I try to shy away from politics on the blog, one reason being that political debate is saturating so many other faith-based outlets—not to mention the news media in general—that I see no useful purposes in repeating what most of you read from your other internet sources. But I am intrigued by media reports and conjectures on “the Evangelical vote,” and to be honest, I am not absolutely clear on what is implied by the word “evangelical,”, along with its cousin, “Judeo-Christian values.” Perhaps it is the irony of polling, which reveals that in Iowa the two leading contenders among Evangelical voters might not be, well, the evangelicals I tend to think of. Their appeal, along with several other contenders, is apparently not with their histories but with their promises: to make America a Christian nation again.
In researching today’s topic, I came across a very interesting working model of Evangelical Christianity called the Bebbington Quadrilateral. David Bebbington is a Scottish historian and professor at Stirling College; he is also a practicing Baptist. In 1989, he wrote a history of Evangelicalism in Great Britain from the 1700’s to the present day, notable for at least two major accomplishments. First, Bebbington identified four pillars of Evangelical belief and practice, the quadrilateral. Second, he established by historical research something we have seen in our own lifetimes, the impact of Evangelicalism as a movement affecting all denominations, including Roman Catholicism.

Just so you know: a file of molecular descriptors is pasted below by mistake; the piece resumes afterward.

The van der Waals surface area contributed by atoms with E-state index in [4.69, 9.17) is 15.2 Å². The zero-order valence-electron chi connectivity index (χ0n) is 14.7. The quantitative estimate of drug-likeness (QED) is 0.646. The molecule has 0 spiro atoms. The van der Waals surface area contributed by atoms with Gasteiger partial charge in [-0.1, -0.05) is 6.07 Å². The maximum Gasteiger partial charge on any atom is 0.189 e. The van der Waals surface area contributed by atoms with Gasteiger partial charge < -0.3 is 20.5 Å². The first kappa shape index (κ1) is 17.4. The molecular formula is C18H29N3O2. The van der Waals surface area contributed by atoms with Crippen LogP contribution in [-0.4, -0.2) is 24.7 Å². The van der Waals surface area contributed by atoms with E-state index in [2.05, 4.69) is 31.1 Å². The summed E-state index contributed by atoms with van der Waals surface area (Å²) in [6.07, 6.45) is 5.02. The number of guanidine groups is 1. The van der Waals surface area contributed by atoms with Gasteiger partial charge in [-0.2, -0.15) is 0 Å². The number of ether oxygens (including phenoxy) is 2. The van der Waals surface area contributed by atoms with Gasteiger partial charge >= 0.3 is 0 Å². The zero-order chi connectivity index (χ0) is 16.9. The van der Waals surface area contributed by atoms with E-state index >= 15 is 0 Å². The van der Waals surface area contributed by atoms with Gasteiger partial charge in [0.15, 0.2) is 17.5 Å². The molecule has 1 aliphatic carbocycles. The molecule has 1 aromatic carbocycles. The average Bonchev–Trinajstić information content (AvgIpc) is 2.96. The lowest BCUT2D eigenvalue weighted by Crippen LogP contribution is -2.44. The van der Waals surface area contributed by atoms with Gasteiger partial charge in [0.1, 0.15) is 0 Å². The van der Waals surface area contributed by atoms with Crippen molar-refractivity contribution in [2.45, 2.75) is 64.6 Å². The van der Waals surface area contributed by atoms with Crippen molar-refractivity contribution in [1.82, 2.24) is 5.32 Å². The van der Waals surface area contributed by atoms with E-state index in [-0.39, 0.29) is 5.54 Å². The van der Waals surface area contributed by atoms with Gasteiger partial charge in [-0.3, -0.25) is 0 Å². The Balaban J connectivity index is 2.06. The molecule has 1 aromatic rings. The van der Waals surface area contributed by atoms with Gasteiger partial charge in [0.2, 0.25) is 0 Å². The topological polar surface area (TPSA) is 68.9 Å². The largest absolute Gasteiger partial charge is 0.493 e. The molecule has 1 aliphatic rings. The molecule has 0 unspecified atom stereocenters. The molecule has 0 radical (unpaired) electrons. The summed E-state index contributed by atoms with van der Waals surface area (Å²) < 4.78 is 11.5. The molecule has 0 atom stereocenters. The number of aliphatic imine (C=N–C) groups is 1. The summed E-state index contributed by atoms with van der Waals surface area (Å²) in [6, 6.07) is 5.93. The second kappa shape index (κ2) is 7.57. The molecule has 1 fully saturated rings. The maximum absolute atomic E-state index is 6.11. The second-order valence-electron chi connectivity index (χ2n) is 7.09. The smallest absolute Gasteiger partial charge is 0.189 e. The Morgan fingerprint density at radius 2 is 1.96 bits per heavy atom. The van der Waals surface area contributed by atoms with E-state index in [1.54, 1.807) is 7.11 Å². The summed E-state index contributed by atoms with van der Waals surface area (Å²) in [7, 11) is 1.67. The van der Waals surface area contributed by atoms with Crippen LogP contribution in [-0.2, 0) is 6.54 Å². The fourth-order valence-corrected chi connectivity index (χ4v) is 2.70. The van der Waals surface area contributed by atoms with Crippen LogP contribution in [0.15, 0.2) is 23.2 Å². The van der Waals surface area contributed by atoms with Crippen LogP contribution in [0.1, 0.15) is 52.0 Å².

Bebbington’s quadrilateral of Evangelicalism looks like this:
Biblicism: a particular regard for the Bible (e.g. all essential spiritual truth is to be found in its pages)
Crucientism: a focus on the atoning work of Christ on the cross
Conversionism: the belief that human beings need to be converted;
Activism: the belief that the gospel needs to be expressed in effort
I should add here the observation of a very astute Amazon reviewer who includes a very important corollary, that Evangelicals share a high confidence in their personal salvation.
At first glance, it is hard to argue with this outline. But with some reflection, it is obvious to a Catholic what is not here. Evangelicalism, as a theological system, is ahistorical. While it is so that spiritual truth emanates from the Scriptures, it is also true that contemporary man is continuing to dig for these riches, as well as for more accurate renderings of the Bible itself. Evangelicalism is often connected, rightly or wrongly, with fundamentalism, the belief that every word of the Bible is factually true.
The emphasis on “crucicentrism” is handled with considerable reservation by Catholic theologians, on the grounds that if the crucifixion is just about atonement, then the coming of Christ to earth is essentially a juridical process of paying a fine to an implacable God of judgment. This is not exactly the God revealed by Christ in the Gospels, particularly in St. Luke, where symbols of a loving Father (“Abba”) The Coming of Christ’s Kingdom in Catholic theology is a much more expansive event, an enrichment of human meaning.